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nize him by the telescope, till at length he reappears in his own place, and, after a regular lapse of so many days and hours, recovers his original brightness. Now, the fair inference from this is, that the fixed stars, as they resemble our sun in being so many luminous masses of immense magnitude, they resemble him in this also, that each of them turns round upon his own axis ; so that if any of them should have an inequality in the brightness of their sides, this revolution is rendered evident, by the regular variations in the degree of light which it undergoes.


Shall we say, then, of these vast luminaries, that they were created in vain ? Were they called into existence for no other purpose than to throw a tide of useless splendour over the solitudes of immensity ? Our sun is only one of these luminaries, and we know that he has worlds in his train. Why should we strip the rest of this princely attendance? Why may not each of them be the centre of his own system, and give light to his own worlds ? It is true that we see them not ; but could the eye of man take its flight into those distant regions, it should lose sight of our little world, before it reached the outer limits of our system—the greater planets should disappear in their turn-before it had described a small portion of that abyss which separates us from the fixed stars, the sun should decline into a little spot, and all its splendid retinue of worlds be lost in the obscurity of distance-he should, at last, shrink into a small indivisible atom, and all that could be seen of this magnificent system, should be reduced to the glimmering of a little star. Why resist any

a longer the grand and interesting conclusion ? Each of these stars may be the token of a system as vast and as splendid as the one which we inhabit. Worlds roll in these distant regions ; and these worlds must be the mansions of life and of intelligence. In yon gilded canopy of heaven, we see the broad aspect of the universe, where each shining point presents us with a sun, and each sun with a system of worlds where the Divinity reigns in all the grandeur of his high attributes—where he peoples immensity with his wonders ; and travels in the greatness of his strength through the dominions of one vast and unlimited monarchy.

The contemplation has no limits. If we ask the number of suns and of systems the unassisted eye of man can take in a thousand, and the best telescope which the genius of man has constructed can take in eighty millions. But why subject the dominions of the universe to the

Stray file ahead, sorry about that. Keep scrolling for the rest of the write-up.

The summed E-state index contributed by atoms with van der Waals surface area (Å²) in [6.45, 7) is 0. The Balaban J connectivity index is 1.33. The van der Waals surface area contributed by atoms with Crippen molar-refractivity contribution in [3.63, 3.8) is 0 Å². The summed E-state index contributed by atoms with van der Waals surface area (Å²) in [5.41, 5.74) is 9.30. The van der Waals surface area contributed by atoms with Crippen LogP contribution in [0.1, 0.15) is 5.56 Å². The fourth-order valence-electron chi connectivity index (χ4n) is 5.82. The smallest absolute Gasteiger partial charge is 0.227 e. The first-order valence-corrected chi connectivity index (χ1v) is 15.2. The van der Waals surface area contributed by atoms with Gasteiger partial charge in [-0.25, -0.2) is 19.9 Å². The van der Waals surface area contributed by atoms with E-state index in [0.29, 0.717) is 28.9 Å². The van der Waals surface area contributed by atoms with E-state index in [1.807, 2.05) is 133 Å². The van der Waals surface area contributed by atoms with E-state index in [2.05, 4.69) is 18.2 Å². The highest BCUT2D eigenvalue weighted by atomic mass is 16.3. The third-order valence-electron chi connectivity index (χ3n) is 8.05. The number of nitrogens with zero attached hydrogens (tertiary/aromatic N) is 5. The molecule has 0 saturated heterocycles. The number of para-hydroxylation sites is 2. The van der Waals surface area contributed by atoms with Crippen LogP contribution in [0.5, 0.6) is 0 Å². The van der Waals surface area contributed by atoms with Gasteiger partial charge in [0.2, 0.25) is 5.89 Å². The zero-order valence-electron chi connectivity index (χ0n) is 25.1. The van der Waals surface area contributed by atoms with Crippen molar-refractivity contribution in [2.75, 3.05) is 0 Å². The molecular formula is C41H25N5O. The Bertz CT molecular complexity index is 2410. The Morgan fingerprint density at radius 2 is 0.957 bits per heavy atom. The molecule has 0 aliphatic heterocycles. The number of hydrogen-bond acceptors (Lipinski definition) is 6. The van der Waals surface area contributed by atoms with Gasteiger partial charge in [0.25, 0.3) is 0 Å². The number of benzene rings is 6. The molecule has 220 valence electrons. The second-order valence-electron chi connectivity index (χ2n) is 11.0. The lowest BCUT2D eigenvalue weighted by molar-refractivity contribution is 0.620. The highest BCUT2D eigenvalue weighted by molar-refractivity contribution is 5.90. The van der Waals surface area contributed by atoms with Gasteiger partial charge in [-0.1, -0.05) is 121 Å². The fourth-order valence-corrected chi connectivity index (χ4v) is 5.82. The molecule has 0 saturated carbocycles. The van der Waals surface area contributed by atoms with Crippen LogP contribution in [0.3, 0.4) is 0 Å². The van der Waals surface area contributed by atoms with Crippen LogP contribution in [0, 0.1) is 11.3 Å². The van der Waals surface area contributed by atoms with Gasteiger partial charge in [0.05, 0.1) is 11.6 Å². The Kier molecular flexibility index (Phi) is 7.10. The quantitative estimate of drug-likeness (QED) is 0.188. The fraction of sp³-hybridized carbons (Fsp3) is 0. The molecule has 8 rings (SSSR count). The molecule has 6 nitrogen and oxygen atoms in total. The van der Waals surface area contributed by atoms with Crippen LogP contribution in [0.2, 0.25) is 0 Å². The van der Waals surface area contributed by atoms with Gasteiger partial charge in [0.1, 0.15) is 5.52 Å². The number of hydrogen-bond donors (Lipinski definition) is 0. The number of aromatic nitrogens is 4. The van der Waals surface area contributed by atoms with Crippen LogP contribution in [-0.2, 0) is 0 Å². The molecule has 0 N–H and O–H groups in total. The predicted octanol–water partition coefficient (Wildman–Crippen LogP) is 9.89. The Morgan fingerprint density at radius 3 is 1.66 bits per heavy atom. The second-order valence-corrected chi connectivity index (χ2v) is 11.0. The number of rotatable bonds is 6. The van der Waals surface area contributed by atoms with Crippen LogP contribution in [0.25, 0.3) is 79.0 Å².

eye of man, or to the powers of his genius? Fancy may take its flight far beyond the ken, of eye or of telescope. It may expatiate on the outer regions of all that is visible

and shall we have the boldness to say, that there is nothing there? that the wonders of the Almighty are at an end, because we can no longer trace his footsteps ? that his omnipotence is exhausted, because human art can no longer follow him ? that the creative energy of God has sunk into repose, because the imagination is enfeebled by the magnitude of its efforts, and can keep no longer on the wing through those mighty tracts, which shoot far beyond what eye

hath seen, or

, the heart of man hath conceived—which sweep endlessly along, and merge into an awful and mysterious infinity ?

Before bringing to a close this rapid and im

perfect sketch of our modern astronomy, it may be right to advert to two points of interesting speculation, both of which serve to magnify our conceptions of the universe, and, of course, to give us a more affecting sense of the comparative insignificance of this our world. The first is suggested by the consideration, that, if a body be struck in the direction of its centre, it obtains, from this course, a progressive motion, but without any movement of revolution being at the same time impressed upon it. It simply goes forward, but does not turn round


it. self. But, again, should the stroke not be in the direction of the centre-should the line which joins the point of percussion to the centre, make an angle with that line in which the impulse was communicated, then the body is both made to go forward in space, and also to

, wheel upon its axis. In this way, each of our planets may have had their compound motion communicated to it by one single impulse ; and, on the other hand, if ever the rotatory motion be communicated by one blow, then the

pro gressive motion must go along with it. In or der to have the first motion without the second,

there must be a twofold force applied to the body in opposite directions. It must be set a-going in the same way as a spinning-top, so as to revolve about an axis, and to keep unchanged its situation in space. The planets have both motions; and, therefore, may have received them by one and the same impulse. The sun, we are certain, has one of these motions. He has a movement of reyolution. If spun round his axis by two opposite forces, one on each side of him, he may have this movement, and retain an inflexible position in space. But, if this movement was given him by one stroke, he must have a progressive motion, along with a whirling motion ; or, in other words, he is moving forward ; he is describing a tract in space; and, in so doing, he carries all his planets and all their secondaries along with him.


But, at this stage of the argument, the matter only remains a conjectural point of speculation. The sun may have had his rotation impressed upon him by a spinning impulse; or, without recurring to secondary causes at all, this movement may be coeval with his being,

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